How the payroll data is stored, processed and delivered is also crucial. Spreadsheets are especially susceptible to data breaches, as well as emails containing sensitive information and the sharing of data between employees.
In 2018, a survey of over 90 payroll professionals found that nearly 40% of companies rely on Excel spreadsheets to handle their payroll, suggesting that many companies should be doing more to protect employees’ data.
5 ways to comply with payroll GDPR
If you are completing payroll in-house, you are both a data controller and a data processor. If you outsource your payroll, you remain as the data controller and the outsourced company becomes the data processor.
Either way, you will need to ensure both the processor and controller are meeting security measures and adhering to GDPR. Below we’ve listed 6 key recommendations you should enforce to meet payroll compliance.
1. Use password-protected online payslips
By law, there are several pieces of personal data which must be included on a payslip, including an individual’s name, amount of pay, student loan repayments and pension scheme.
In order to protect this information from reaching unauthorised persons, businesses should ensure payslips are password-protected. Crucially, each password should be unique to the individual and, if possible, be a selection of their choice.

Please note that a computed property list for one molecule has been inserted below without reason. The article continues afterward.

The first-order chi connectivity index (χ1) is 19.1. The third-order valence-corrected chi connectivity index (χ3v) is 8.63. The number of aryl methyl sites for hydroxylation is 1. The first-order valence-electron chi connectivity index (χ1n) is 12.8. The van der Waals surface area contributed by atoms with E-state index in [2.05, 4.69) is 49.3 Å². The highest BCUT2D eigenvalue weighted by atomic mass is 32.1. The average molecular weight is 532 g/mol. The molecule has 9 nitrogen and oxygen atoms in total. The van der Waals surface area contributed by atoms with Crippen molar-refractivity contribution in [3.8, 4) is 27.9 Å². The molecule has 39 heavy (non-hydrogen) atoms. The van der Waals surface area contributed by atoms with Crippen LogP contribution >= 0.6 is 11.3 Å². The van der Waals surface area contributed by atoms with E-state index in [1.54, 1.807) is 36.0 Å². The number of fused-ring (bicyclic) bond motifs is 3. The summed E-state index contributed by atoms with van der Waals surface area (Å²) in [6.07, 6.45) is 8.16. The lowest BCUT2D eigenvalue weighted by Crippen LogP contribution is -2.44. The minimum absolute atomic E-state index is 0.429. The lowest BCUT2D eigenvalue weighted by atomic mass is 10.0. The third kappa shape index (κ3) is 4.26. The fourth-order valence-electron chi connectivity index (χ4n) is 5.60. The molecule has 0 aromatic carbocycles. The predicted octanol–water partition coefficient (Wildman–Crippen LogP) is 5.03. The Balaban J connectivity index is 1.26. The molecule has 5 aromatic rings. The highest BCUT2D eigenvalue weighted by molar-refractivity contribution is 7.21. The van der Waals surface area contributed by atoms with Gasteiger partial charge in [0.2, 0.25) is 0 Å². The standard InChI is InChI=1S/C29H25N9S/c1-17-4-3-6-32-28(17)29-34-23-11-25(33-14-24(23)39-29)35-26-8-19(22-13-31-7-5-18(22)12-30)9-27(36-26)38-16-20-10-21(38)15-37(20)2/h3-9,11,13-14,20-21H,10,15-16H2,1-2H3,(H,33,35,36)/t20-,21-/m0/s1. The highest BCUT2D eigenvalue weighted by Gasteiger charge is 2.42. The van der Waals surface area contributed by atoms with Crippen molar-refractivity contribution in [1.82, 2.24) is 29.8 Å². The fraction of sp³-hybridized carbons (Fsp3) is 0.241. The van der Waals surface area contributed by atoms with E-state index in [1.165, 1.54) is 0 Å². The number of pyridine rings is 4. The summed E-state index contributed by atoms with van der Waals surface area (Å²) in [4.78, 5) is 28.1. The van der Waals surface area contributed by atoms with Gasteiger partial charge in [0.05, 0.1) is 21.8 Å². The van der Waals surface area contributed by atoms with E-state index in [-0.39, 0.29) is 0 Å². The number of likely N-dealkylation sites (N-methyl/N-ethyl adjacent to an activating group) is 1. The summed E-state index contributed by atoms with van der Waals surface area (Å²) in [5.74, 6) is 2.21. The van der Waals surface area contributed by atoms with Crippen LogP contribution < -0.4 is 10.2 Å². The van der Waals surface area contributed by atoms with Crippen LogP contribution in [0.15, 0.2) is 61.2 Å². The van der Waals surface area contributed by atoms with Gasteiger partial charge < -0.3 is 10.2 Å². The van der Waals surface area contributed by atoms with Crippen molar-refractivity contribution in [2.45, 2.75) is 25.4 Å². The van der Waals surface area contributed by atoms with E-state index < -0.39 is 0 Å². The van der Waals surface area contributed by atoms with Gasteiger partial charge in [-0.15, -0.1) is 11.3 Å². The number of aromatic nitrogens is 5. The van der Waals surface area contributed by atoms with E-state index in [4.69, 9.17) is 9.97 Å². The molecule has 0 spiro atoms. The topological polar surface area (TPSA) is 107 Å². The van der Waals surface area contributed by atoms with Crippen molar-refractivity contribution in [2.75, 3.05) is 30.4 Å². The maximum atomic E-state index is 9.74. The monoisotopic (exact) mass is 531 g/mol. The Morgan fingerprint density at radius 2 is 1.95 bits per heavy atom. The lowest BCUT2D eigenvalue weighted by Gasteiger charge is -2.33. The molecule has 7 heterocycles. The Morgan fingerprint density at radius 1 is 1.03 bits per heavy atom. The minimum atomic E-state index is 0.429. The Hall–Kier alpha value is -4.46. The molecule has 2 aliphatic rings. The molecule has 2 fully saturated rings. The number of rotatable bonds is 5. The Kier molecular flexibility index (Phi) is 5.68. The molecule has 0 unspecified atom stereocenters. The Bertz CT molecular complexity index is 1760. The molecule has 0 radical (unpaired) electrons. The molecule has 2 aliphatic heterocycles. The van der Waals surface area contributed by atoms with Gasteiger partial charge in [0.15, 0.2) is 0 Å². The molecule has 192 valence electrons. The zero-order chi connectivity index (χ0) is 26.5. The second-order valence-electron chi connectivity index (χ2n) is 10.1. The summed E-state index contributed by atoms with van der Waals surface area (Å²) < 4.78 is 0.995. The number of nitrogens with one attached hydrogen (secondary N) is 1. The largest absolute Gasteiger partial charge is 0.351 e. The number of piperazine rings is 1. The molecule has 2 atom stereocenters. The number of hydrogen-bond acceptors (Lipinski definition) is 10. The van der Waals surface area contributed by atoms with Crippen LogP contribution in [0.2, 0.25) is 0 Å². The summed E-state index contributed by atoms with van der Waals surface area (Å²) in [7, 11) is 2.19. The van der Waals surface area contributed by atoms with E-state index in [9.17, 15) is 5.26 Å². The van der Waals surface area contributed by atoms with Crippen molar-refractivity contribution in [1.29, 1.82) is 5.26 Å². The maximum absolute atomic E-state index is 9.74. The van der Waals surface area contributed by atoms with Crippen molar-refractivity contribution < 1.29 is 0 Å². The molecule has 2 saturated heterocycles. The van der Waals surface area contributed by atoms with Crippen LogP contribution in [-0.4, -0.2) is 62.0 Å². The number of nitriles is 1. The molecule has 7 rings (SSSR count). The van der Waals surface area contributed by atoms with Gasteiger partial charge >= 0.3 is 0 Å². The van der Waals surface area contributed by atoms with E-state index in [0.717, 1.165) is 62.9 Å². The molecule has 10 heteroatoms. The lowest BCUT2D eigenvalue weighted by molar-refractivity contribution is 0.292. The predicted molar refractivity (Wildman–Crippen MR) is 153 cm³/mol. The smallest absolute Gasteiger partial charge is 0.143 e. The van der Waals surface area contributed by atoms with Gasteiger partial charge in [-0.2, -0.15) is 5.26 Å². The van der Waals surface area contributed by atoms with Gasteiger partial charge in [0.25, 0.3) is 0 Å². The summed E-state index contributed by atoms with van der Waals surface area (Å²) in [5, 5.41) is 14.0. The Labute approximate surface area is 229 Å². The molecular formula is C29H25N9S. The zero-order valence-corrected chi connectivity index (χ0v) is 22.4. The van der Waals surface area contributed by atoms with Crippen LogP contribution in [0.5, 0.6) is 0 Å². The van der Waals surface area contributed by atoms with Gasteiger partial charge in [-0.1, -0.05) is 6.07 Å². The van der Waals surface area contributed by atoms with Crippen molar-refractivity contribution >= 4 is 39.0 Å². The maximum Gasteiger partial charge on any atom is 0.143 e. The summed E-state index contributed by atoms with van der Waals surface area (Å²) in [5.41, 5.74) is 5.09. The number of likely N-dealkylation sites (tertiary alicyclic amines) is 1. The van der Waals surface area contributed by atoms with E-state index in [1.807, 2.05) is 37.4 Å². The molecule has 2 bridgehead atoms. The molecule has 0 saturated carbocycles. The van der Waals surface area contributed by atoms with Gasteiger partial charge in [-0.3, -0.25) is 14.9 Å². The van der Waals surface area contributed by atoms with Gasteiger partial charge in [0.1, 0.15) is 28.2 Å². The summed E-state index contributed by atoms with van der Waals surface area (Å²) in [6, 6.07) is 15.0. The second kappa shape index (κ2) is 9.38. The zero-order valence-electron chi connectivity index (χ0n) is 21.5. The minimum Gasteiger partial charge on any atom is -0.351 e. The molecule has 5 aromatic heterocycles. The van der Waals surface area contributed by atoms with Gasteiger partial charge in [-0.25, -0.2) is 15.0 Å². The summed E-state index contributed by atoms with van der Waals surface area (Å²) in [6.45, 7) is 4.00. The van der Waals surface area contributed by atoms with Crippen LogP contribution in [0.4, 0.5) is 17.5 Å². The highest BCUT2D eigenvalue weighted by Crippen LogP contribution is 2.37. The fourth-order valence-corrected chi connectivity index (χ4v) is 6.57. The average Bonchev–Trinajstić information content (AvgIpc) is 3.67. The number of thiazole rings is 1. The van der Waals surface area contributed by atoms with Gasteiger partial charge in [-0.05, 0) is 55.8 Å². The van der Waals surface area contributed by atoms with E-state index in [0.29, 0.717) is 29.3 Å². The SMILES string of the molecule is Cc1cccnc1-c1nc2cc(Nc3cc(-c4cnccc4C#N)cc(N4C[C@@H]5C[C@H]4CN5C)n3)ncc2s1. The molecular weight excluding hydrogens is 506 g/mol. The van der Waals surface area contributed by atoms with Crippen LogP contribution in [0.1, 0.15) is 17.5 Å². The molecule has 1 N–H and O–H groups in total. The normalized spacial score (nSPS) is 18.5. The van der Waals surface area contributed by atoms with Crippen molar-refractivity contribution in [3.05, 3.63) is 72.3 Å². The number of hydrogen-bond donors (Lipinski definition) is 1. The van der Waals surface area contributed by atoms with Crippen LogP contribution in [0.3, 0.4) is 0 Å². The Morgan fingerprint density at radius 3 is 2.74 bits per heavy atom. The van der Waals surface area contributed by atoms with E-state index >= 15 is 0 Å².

Payroll software designed with compliance in mind should already have this built into the system. For example, Mitrefinch’s payroll software, Flexipay, delivers password-protected payslips to employees, adding a necessary extra level of protection when delivering personal data on a regular basis.
2. Only collect necessary personal data
As a business, you should only be collecting the necessary personal data needed for your employees. Keeping additional sensitive data puts both the employer and employee at risk, and can lead to a violation of GDPR.
It’s crucial that businesses are completely transparent with the data they hold, so make sure to let your employees know what information you are collecting and why it’s needed. Employees also have the right to request deletion of any information that is not legally required or kept for longer than necessary.
3. Keep a record of processing activities (ROPA)
To meet GDPR compliance, you must keep a record of processing activities, or ROPA. This can be defined as the written record of procedures detailing how personal data is processed. This documentation of activity must include information about the purpose of data processing and who will be receiving the data.